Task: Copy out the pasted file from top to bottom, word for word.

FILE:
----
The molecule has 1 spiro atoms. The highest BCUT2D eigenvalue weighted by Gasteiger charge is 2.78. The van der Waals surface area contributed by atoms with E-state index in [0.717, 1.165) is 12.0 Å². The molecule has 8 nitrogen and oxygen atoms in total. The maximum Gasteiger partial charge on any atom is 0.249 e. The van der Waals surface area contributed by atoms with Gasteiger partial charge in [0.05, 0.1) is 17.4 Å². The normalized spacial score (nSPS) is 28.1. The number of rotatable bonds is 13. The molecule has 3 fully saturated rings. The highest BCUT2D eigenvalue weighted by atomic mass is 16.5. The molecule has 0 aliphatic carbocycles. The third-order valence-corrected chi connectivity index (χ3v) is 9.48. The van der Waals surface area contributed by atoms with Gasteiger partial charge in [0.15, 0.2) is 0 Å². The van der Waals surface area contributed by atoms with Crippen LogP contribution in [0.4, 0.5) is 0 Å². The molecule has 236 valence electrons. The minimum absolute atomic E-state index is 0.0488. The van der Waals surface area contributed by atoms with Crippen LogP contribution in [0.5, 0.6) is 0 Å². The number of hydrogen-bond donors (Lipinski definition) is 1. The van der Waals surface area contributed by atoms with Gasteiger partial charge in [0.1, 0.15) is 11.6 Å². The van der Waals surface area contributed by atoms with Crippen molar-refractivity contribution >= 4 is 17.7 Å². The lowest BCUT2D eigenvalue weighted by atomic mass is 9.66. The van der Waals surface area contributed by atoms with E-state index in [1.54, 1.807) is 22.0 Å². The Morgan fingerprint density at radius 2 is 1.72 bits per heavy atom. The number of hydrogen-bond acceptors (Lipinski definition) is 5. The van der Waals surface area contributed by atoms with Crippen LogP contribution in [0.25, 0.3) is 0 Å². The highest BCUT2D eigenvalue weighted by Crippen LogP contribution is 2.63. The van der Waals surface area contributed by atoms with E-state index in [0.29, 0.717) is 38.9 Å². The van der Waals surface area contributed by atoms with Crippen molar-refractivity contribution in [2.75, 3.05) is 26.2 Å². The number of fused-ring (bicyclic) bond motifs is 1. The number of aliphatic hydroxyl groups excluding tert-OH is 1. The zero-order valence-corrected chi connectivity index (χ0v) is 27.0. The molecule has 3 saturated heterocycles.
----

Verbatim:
The molecule has 1 spiro atoms. The highest BCUT2D eigenvalue weighted by Gasteiger charge is 2.78. The van der Waals surface area contributed by atoms with E-state index in [0.717, 1.165) is 12.0 Å². The molecule has 8 nitrogen and oxygen atoms in total. The maximum Gasteiger partial charge on any atom is 0.249 e. The van der Waals surface area contributed by atoms with Gasteiger partial charge in [0.05, 0.1) is 17.4 Å². The normalized spacial score (nSPS) is 28.1. The number of rotatable bonds is 13. The molecule has 3 fully saturated rings. The highest BCUT2D eigenvalue weighted by atomic mass is 16.5. The molecule has 0 aliphatic carbocycles. The third-order valence-corrected chi connectivity index (χ3v) is 9.48. The van der Waals surface area contributed by atoms with Gasteiger partial charge in [0.15, 0.2) is 0 Å². The van der Waals surface area contributed by atoms with Crippen LogP contribution in [0.4, 0.5) is 0 Å². The molecule has 236 valence electrons. The minimum absolute atomic E-state index is 0.0488. The van der Waals surface area contributed by atoms with Crippen LogP contribution in [0.5, 0.6) is 0 Å². The number of hydrogen-bond donors (Lipinski definition) is 1. The van der Waals surface area contributed by atoms with Gasteiger partial charge in [0.1, 0.15) is 11.6 Å². The van der Waals surface area contributed by atoms with Crippen molar-refractivity contribution >= 4 is 17.7 Å². The lowest BCUT2D eigenvalue weighted by atomic mass is 9.66. The van der Waals surface area contributed by atoms with E-state index in [1.54, 1.807) is 22.0 Å². The Morgan fingerprint density at radius 2 is 1.72 bits per heavy atom. The number of hydrogen-bond acceptors (Lipinski definition) is 5. The van der Waals surface area contributed by atoms with Crippen LogP contribution in [0.25, 0.3) is 0 Å². The highest BCUT2D eigenvalue weighted by Crippen LogP contribution is 2.63. The van der Waals surface area contributed by atoms with E-state index in [0.29, 0.717) is 38.9 Å². The van der Waals surface area contributed by atoms with Crippen molar-refractivity contribution in [2.75, 3.05) is 26.2 Å². The number of fused-ring (bicyclic) bond motifs is 1. The number of aliphatic hydroxyl groups excluding tert-OH is 1. The zero-order valence-corrected chi connectivity index (χ0v) is 27.0. The molecule has 3 saturated heterocycles.